- Clean patient rooms: Having a clean room helps patients to heal as well as keeps the area safe to prevent injury and infection. CNAs often participate in cleaning and sanitizing patient rooms, including making sure room supplies are stocked. They also regularly change bed linens and may be responsible in doing laundry.
- Assist patients with eating: CNAs assist patients with eating and drinking as needed. They also help in tracking how much food and water patients take if necessary.
- Prevent infection spread: As CNAs provide patient care, they use standard precautions and safety devices to prevent the spread of infection and disease. They know how to use personal protective equipment appropriately, like gloves, masks, etc.
- Additional responsibilities: CNAs may help with additional responsibilities at the request of the nurse supervisor. This could include admitting and discharging patients, assisting with patient transfers, and helping with initial post-mortem care. Depending on state regulations and facility rules, a CNA may also get extra certification to be able to administer medications to patients.
CNA Educational Requirements & Essential Skills
For CNAs to work effectively and safely, they need the following skills:
- Understanding of medical terminology
- Knowledge of basic human anatomy and physiology
- Knowledge of basic nursing skills, such as taking and recording vital signs
- Current CPR certification
- Excellent written and verbal communication skills
- Ability to work in a team
- Great observational skills
- Friendly and compassionate bedside manner
- Ability to effectively handle graphic medical situations
- Basic computer skills.
In order to become a CNA, you can enroll in a CNA training program, which you can find at community colleges, health care employment agencies, and vocational schools. These courses teach you the skills required to pass state certification exams and skill assessments.
CNA programs cover how to handle all of the common duties found in a CNA’s job description as listed above. Most learning is done in a classroom and lab setting, but courses will also partner with health care facilities to give you a few shifts’ of experience working as a real CNA.
Overall, training takes about two to 12 weeks in total and ends with the goal of you passing your state’s certification exam. Most CNA training programs will include test preparation for the certification exam built into the lesson plan.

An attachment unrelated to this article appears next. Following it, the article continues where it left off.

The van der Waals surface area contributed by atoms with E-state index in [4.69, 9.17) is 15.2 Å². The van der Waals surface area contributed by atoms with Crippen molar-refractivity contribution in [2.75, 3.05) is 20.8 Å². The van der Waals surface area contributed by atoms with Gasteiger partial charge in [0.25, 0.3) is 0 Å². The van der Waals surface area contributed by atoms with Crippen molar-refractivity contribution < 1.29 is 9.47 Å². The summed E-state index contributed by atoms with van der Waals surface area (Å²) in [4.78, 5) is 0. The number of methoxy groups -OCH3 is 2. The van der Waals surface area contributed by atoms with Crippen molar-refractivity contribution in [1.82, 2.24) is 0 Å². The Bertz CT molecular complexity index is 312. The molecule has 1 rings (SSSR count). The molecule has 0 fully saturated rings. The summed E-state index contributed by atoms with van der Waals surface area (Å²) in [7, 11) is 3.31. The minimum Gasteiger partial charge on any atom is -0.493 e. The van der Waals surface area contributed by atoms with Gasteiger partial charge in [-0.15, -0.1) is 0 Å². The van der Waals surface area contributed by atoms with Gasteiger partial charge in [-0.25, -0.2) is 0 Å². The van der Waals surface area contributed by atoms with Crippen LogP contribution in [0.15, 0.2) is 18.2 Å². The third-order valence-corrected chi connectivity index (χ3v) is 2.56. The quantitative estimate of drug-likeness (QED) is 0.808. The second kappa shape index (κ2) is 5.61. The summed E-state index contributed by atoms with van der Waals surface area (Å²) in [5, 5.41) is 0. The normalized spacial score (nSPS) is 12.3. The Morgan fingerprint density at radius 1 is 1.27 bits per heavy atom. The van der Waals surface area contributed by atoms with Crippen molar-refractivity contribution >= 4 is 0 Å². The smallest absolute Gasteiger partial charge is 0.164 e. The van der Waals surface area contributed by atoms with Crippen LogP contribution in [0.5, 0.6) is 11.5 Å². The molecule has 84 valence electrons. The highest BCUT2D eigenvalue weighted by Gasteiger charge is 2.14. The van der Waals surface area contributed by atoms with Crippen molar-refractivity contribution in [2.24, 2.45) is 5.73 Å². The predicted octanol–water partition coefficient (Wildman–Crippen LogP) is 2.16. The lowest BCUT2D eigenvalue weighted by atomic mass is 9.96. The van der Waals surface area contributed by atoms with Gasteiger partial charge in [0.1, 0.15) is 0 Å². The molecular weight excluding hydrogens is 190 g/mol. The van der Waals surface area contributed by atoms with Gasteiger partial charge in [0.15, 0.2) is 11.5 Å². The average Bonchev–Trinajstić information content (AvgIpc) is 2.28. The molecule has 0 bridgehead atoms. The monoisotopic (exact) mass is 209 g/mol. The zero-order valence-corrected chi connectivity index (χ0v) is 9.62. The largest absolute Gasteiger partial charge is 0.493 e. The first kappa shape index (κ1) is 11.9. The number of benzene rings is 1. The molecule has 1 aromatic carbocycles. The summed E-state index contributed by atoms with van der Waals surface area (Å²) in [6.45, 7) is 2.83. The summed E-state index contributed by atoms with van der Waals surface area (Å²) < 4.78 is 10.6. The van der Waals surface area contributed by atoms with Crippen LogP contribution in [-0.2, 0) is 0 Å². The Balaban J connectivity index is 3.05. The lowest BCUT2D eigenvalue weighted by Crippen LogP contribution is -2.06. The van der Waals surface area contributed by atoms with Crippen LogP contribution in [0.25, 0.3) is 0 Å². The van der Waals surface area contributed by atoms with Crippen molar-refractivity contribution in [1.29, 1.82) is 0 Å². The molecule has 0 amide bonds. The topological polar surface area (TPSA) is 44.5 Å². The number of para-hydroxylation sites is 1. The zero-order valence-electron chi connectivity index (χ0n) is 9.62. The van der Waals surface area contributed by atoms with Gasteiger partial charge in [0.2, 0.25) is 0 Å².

CNA Salary and Job Outlook
The average annual salary for CNAs in the United States is $30,720, with an average hourly rate of $14.77, according to the U.S. Bureau of Labor Statistics (BLS).
Although that’s the average, the type of salary you might make will vary widely depending on the state you live in. For example, Alaskan CNAs make the most nationwide with an average hourly wage of $19.38. The next highest-paying states for CNAs are New York ($18.66 per hour on average), Hawaii ($18.13 per hour on average), and California ($17.61 per hour on average).
The job outlook for CNAs is excellent. Since many CNAs work in nursing homes and long-term care facilities, there will be a growing need for them as baby boomers enter their senior years. As the proportion of older adults in the population grows, they’ll need the specialized nursing care from health care facilities.
Nursing assistant and orderly positions are growing, and it’s expected that they’ll only keep growing in demand over the next decade. The need for CNAs is expected to increase by 9% from 2018 to 2028, which is faster than the average of all other occupations.
Overall, being a CNA is an exciting job in the medical field where you can help patients one-on-one and enjoy the job security of a field growing in demand.
For excellent job flexibility and the opportunity to determine your own work and life balance, qualified CNAs can apply at Clipboard Health today and start working per-diem shifts at nearby facilities.